Can I Collect E.I. If I Quit A Bad Job?
Tuesday, February 06, 2007
Dear Mark: Normally Im pretty patient about things, but the last year at my job has been hell. Ever since I argued with my boss about not giving me a raise, she pretends like I dont exist. People I used to work closely ignore me now, like theyre afraid of being seen with me. Im being frozen out of meetings and choice assignments. It looks like Ill have to quit, even though Ive been here more than six years. Do you think Ill qualify for Employment Insurance? Without it I wont be able to pay my bills.
-- Gareth J., Vancouver, British Columbia
Since I'm not an expert on Employment Insurance (E.I.), I'll only be able to give you general advice here. And that advice is as follows: unless you can prove to Human Resources Canada that you are quitting with just cause, you are unlikely to be eligible for regular benefits. However you may still be paid maternity , parental, sickness and compassionate care benefits as long as you qualify.
Here's how it breaks down. Even though it might feel to you like you have no other choice but to flee, the folks who dole out E.I. need to be convinced that you've taken all reasonable measures to avoid leaving voluntarily. I know it sounds like a Catch 22: in your eyes you aren't planning to leave voluntarily, but rather you're considering doing so because you're under substantial stress.
This is where the phrase leaving with just cause comes in to play. If you can show that you exhausted your options in trying to fix things at work, and that the situation was still untenable, then you have a chance at collecting regular benefits. According to the federal Department of Human Resources and Social Development Canada (HRSDC), here are some reasons they might consider as valid for having to resign:
- sexual or other harassment - discrimination - working conditions that endanger your health or safety - having to provide care for a child or another member of your immediate family - major changes in the terms and conditions of your job affecting wages or salary - excessive overtime or an employer's refusal to pay for overtime work - major changes in work duties - difficult relations with a supervisor, for which you are not primarily responsible - your employer is doing things which break the law - pressure from your employer or fellow workers to quit your job Keep in mind that your individual circumstances will be examined before any determination of eligibility is made. Also you have to make reasonable efforts to improve your situation before leaving. According to the Employment Insurance Website, you might need to:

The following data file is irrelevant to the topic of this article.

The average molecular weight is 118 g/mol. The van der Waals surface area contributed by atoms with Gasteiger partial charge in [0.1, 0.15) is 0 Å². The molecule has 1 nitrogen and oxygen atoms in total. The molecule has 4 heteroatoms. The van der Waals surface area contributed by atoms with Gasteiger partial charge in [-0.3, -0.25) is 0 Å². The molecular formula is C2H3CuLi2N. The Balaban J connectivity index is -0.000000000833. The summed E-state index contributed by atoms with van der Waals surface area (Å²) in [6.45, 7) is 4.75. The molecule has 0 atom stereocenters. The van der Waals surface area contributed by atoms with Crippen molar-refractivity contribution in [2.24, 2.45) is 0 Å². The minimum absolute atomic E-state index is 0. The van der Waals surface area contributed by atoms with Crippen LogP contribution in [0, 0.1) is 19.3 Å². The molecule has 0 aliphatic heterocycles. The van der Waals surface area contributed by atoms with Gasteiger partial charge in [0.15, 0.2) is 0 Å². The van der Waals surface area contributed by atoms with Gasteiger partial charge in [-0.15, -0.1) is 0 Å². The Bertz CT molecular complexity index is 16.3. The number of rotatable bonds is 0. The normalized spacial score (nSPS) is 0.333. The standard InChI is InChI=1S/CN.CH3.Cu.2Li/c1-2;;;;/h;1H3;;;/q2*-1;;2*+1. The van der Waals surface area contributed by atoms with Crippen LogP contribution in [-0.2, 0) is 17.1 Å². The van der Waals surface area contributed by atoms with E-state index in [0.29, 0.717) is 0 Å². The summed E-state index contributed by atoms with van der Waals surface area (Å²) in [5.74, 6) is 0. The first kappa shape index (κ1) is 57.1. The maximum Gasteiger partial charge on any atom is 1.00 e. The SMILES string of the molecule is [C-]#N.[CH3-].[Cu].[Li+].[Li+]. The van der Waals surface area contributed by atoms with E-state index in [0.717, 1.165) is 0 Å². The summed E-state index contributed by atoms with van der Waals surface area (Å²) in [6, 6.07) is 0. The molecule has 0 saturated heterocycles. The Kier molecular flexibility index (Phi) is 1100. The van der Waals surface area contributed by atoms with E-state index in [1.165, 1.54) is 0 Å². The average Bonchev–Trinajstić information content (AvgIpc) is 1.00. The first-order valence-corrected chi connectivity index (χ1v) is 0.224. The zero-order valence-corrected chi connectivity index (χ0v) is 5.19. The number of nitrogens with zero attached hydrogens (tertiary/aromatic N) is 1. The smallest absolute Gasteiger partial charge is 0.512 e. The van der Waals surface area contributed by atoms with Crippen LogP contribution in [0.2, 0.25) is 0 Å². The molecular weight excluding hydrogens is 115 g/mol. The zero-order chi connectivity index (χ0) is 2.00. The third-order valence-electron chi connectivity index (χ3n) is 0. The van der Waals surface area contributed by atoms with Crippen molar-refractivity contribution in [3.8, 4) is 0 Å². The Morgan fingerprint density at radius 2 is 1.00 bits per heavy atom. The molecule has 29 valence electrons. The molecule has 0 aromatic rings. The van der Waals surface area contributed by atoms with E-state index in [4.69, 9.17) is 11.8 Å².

- discuss the situation with your employer, the union (if you have one) and request repairs or adjustments;
- use recourses available under your collective agreement or your employment contract;
- anticipate the possibility of transferring to other duties or another division or to work under someone else's supervision;
- use the legislation Acts or Regulations under : the labour standards , or occupational safety and health , or labour rights , or human rights .
In short, don't automatically quit your job because its stressful in some way if you're assuming you'll get full E.I. benefits. Better to consult your local branch of HRSDC first (and an employment lawyer if necessary), to explore your options and obligations.
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